Category Archives: Latin America

The Future of Anti-Corruption Enforcement Involving Brazil and the United States

by Bruce E. Yannett, David. A. O’Neil, Andrew M. Levine, Kara Brockmeyer, and Daniel Aun

The beginning of the year allows us to look back at recent developments in the white collar front involving Brazil and the United States, and prompts us to consider what to expect going forward, especially in light of the election of President Jair Bolsonaro and the appointment of former judge Sergio Moro as Minister of Justice. 

Lava Jato, Carne Fraca, and Zelotes are among the Brazilian anti-corruption operations that have echoed in the United States over the last few years.  Intensified cooperation between authorities in the two countries has fueled countless investigations, settlements, convictions, and related civil litigation.  U.S. criminal enforcement also has reverberated in Brazil, with the FIFA prosecutions being perhaps the most headline-making example.  Continue reading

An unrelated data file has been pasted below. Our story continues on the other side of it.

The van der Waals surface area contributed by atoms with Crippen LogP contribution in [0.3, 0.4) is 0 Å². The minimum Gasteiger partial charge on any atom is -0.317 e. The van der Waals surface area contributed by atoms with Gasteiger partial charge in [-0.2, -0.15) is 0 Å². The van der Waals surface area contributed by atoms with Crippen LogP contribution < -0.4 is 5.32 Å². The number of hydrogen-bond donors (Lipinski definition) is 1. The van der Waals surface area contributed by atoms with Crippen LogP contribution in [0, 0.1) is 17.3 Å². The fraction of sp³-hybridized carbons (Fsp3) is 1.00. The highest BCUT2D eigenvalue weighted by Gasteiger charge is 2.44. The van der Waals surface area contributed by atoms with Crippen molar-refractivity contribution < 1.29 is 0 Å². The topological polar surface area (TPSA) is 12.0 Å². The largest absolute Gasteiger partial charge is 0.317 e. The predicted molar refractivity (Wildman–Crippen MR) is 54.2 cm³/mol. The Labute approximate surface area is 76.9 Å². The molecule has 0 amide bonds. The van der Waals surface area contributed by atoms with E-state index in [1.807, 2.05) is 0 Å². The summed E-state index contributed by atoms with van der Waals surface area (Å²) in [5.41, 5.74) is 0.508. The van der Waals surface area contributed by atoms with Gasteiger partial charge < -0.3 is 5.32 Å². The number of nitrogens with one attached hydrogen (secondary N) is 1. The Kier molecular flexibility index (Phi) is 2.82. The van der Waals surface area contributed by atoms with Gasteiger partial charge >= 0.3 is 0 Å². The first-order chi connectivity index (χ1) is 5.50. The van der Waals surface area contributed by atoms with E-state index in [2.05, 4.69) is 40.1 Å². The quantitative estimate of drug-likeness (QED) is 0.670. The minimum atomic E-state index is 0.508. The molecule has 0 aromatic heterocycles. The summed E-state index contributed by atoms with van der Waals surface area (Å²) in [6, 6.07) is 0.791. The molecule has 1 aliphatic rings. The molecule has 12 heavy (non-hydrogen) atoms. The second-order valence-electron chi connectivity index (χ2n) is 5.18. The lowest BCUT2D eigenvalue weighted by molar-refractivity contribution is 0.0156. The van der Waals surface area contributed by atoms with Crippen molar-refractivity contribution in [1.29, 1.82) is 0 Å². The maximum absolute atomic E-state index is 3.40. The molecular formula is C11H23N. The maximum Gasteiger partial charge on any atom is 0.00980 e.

Biased Bureaucracy: Inequality and Corruption in Public Administration

by Paul Lagunes

On Election Day, the modern State treats every citizen in the same terms—we all get one vote. This political fact serves as a reminder that the principle of democracy is intimately related to another principle, that of equality.

Vote buying, electoral intimidation, and other undesired practices remain a challenge for young democracies. That said, the principle of equality before government faces its biggest challenge during election periods. On a regular basis, phrases like “who do you know?” determine the way that public servants treat citizens. Continue reading